PAGES IN THIS ENTRY:
- Prosperity Gospel
- Prosperity Gospel: Greed-based Theology
- Jim Bakker on Prosperity Teaching
- John Piper on the Prosperity Gospel
- Prosperity Gospel: Christianity's 'cargo cult'
- Prosperity Gospel : Research Resources
Previous page: Prosperity Gospel: Christianity’s ‘cargo cult’
Articles, books, videos, websites and other research resources on the Prosperity Gospel, also known as Prosperity Theology or Prosperity Teaching.
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Articles on the Prosperity Gospel
- Contentment: Antithesis of Prosperity Teaching by Rick Blinson
- Death, The Prosperity Gospel, And Me. Kate Bowler, New York Times, February 13, 2016. See also this interview
The prosperity gospel popularized a Christian explanation for why some people make it and some do not. They revolutionized prayer as an instrument for getting God always to say “yes.” It offers people a guarantee: Follow these rules, and God will reward you, heal you, restore you. […]
The prosperity gospel holds to this illusion of control until the very end. If a believer gets sick and dies, shame compounds the grief. Those who are loved and lost are just that — those who have lost the test of faith. […]
I am well aware that news of my cancer will be seen by many in the prosperity community as proof of something. I have heard enough sermons about those who “speak against God’s anointed” to know that it is inevitable, despite the fact that the book I wrote about them is very gentle. I understand.
- Did Jesus promise to give literally anything we ask for in faith? by Ron Rhodes
- Do the righteous always prosper? by John Piper
- An Evaluation of the Key Doctrines in the Health and Wealth Faith Movement by Vincent McCann
- ‘Health & wealth gospel’ critiqued Brent Thompson, Baptist Press, Aug. 9, 2007
As Peters dug into the theology and history of the word of faith movement, he was more convinced than ever that Christians needed to know the truth about it. He discovered that the movement’s origins are not at all Christian; instead its roots can be traced directly to the metaphysical cults of the 19th century, Unitarianism, Christian Science, New Thought and even back to the early-church heresy known as Gnosticism.
“These preachers blur the line between the Creator and the created,” Peters said. “They demote God and deify man … To them, faith is not placed in God; faith is a force you direct at God to make Him do what you want Him to do. It is a very man-centered gospel which makes it a different gospel…. All this has been wrapped in a Christian terminology to make it more palatable.”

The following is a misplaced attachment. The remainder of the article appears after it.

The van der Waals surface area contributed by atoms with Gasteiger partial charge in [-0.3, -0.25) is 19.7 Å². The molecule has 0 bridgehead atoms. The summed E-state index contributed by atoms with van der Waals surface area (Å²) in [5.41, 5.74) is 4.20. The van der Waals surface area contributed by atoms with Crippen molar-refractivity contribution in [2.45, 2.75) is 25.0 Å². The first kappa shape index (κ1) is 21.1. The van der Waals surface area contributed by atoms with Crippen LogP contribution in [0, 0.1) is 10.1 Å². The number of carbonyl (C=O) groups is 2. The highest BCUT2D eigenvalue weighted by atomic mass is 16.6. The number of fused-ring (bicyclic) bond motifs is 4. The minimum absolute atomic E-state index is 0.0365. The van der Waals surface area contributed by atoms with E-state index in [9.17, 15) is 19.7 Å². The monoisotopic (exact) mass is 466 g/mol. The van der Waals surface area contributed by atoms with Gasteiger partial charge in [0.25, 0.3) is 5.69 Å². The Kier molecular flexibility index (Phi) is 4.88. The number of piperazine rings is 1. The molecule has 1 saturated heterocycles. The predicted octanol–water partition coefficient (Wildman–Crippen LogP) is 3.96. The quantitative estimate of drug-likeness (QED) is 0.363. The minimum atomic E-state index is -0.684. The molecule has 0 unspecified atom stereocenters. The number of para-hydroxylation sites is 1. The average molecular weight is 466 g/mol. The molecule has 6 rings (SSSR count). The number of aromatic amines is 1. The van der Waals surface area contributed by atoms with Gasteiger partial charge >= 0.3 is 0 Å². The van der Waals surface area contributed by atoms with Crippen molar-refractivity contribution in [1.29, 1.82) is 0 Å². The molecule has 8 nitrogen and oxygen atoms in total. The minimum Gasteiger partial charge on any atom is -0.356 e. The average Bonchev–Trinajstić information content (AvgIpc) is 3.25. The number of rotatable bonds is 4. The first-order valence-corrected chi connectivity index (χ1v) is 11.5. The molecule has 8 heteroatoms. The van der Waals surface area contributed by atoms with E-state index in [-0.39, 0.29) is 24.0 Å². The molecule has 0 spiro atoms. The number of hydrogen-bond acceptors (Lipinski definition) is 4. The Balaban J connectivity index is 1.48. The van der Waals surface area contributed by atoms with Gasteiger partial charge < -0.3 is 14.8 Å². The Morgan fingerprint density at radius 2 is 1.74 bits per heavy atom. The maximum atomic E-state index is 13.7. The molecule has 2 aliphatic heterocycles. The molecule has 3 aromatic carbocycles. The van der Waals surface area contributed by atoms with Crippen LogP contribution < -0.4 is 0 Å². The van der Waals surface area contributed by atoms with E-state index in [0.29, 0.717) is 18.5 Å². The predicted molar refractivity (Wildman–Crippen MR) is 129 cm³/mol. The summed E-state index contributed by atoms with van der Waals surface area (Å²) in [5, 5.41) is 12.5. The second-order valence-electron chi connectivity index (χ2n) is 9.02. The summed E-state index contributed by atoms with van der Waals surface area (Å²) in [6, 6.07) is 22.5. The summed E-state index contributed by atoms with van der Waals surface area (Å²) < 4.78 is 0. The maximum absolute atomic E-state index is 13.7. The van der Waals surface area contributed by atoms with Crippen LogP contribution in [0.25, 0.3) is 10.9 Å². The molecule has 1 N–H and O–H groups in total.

- The Heart of the Prosperity Gospel: Self or the Savior? by Dan Lioy, Conspectus, Vol. 4 (Sept. 2007)
Abstract: This essay explores whether self or the Savior is at the heart of the prosperity gospel. An analysis and critique of its dogma indicates that it is predominantly anthropocentric, rather than Christocentric. This ego-focused outlook is likewise present in the health-and-wealth movement. One discovers that preachers of success are touting a religion of self in which people are the measure of all things. A detailed discussion of Ephesians 1:3- 23 provides a needed biblical response. One learns that the Son, not self, is at the heart of the Father’s plan of redemption. Also, it is in Christ alone that believers find forgiveness, hope, and wisdom. Only He is the meta-narrative of life, whether temporal or eternal in nature. Indeed, He is the sole reason for the existence of the church and the one who enables believers to complete their God-given work.
- I can do all things A look at Philippians 4:13, “I can do all things through Him who strengthens me.” This Bible verse is often used entirely out of context by those who promote ‘positive confession.’
- Is the “Prosperity Gospel” heresy? by Roger E. Olson
- The Hundred-Fold Heresy
- On Dying and Reckoning with the Prosperity Gospel. “How church historian Kate Bowler’s cancer diagnosis brought her face-to-face with the beauty and terror of the popular movement.” Interview with Morgan Lee, Christianity Today, February 23, 2016
Kate Bowler is a Canadian professor at Duke Divinity School who researches the prosperity gospel movement. She’s also 35, a wife and mother, and critically ill with cancer. In a widely shared New York Times piece “Death, the Prosperity Gospel, and Me,” the author of Blessed reflected on her research and how it informed her convictions on suffering and faith.
- Prosperity Preaching: Deceitful and Deadly by John Piper
- Blessed: A History of the American Prosperity Gospel [Hardcover]. [ Kindle edition]. By Kate Bowler. Note: See this article, and this interview.
Kate Bowler’s Blessed is the first book to fully explore the origins, unifying themes, and major figures of a burgeoning movement that now claims millions of followers in America. Bowler traces the roots of the prosperity gospel: from the touring mesmerists, metaphysical sages, pentecostal healers, business oracles, and princely prophets of the early 20th century; through mid-century positive thinkers like Norman Vincent Peale and revivalists like Oral Roberts and Kenneth Hagin; to today’s hugely successful prosperity preachers. Bowler focuses on such contemporary figures as Creflo Dollar, pastor of Atlanta’s 30,000-member World Changers Church International; Joel Osteen, known as “the smiling preacher,” with a weekly audience of seven million; T. D. Jakes, named by Time magazine one of America’s most influential new religious leaders; Joyce Meyer, evangelist and women’s empowerment guru; and many others. At almost any moment, day or night, the American public can tune in to these preachers-on TV, radio, podcasts, and in their megachurches-to hear the message that God desires to bless them with wealth and health. Bowler offers an interpretive framework for scholars and general readers alike to understand the diverse expressions of Christian abundance as a cohesive movement bound by shared understandings and common goals.